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Katia Makdissi-Warren

Composer and artistic director

Katia Makdissi-Warren studied composition in Quebec and in Hamburg, as well as Arabic and Syrian music in Beirut, with Ennio Morricone, Franco Donatoni, Manfred Stahnke, P Louis Hage and Michel Longtin.


An innovative composer, she drew attention on the national and international scene with her unique style, where the music of the Middle-East, the West and Native America meet. In 2001 she founded the Oktoecho ensemble, specialized in the blending of cultures, for which she regularly composes in addition to helming it as its artistic director. Her aesthetic of fusion drove her to work regularly – as a composer, an ensemble director and a performer – with the Native American, Arab and Jewish communities. Katia has won several prizes through her ensemble, including the 2019 Prix Opus for Album of the year, and the Conseil des Arts de Montréal prize for inclusion and diversity in 2020.


While staying deeply committed to diverse cultural communities, Katia Makdissi-Warren remains very active in the milieu of contemporary music. In 2019, Katia was chosen by the Société de Musique Contemporaine du Québec (SMCQ) as the spotlight artist in the 2019-2020 season of their prestigious Homage Series. She has received ensemble orders from the Vancouver Symphony Orchestra, the Montreal Symphony Orchestra, the Beirut National Oriental Orchestra, the Kamloops Symphony Orchestra, I Musici de Montréal, the McGill Chamber Orchestra and the Ensemble Contemporain de Montréal (ECM+). Her works are regularly played by performers and chamber music ensembles beyond Canadian borders, in France, Germany, Lebanon, Morocco, Argentina and Spain.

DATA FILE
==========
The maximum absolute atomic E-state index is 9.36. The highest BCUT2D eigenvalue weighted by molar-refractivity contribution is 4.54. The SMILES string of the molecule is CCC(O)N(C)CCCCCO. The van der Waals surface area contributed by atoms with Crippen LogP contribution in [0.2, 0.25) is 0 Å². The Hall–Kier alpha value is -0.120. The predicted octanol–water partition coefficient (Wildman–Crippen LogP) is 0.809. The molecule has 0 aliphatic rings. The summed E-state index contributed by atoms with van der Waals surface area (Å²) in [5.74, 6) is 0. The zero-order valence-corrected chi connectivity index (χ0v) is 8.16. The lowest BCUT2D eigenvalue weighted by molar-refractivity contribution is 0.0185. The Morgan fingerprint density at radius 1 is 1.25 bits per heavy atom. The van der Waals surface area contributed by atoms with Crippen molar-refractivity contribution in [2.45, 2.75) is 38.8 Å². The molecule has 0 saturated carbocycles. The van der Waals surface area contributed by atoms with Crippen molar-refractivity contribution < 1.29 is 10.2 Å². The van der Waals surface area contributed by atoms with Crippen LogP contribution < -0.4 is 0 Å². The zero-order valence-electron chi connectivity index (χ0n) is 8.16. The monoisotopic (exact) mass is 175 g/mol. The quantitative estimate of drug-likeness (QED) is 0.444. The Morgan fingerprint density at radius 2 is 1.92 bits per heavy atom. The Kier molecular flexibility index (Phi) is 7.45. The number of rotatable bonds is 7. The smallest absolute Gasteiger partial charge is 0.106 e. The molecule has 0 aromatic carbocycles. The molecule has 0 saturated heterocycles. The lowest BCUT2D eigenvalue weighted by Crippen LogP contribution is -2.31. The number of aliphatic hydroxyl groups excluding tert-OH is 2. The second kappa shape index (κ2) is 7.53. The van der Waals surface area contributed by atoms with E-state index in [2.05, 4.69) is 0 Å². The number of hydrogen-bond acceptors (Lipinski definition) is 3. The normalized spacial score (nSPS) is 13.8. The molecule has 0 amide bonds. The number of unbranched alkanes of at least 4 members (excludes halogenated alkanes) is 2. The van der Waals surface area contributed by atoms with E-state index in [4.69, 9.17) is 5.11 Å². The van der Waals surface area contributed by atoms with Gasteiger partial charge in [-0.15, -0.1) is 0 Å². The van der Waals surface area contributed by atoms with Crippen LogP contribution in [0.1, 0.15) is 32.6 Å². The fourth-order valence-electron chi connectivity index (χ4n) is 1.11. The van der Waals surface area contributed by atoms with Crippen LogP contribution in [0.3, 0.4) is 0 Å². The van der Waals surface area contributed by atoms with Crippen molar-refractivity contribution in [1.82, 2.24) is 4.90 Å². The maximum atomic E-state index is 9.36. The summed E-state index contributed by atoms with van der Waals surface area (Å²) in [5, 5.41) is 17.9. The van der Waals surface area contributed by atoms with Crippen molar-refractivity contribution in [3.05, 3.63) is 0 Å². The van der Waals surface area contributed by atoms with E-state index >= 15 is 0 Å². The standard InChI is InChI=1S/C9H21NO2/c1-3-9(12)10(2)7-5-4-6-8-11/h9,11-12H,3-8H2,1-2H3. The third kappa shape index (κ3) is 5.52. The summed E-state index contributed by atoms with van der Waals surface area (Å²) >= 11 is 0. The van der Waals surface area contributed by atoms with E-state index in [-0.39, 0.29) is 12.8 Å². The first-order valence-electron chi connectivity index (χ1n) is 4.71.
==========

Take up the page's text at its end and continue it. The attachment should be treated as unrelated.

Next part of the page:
Katia has written numerous soundtracks for the stage, dance, film, television and exhibitions in Canada, France, Singapore, Japan and the United Arab Emirates – including the “At The Top” exhibition of the tallest skyscraper in the world, the Burj-Khalifa in Dubai.


Lydia Etok

Artistic co-director, indigenous chapter

Originally from Kangiqsualujjuaq in Nunavik, Lydia Etok remained close to her nation by being daily involved in the Makivik Society, which allows her to dedicate her time to developing cultural sensitivity and fostering understanding between people from the north and people from the south, with an approach based on skills development.


In the field of creation, she actively participates in numerous projects which allow her to both share and marie her traditions and her culture, through throat singing and traditional tales.


Curious by nature, she also gained experience in making traditional and contemporary attire inspired her cultural heritage. She wishes to instill in this multimedia and interactive project her sensitivity, her values, her experience and her commitment to exchanges between different cultures.


In collaboration with the Indigenous organizations Feux Sacrés and Avataq, she also participates in the validation of all stages of creation to ensure that her nation is well represented.


Crédits photo : Damian Siqueiros

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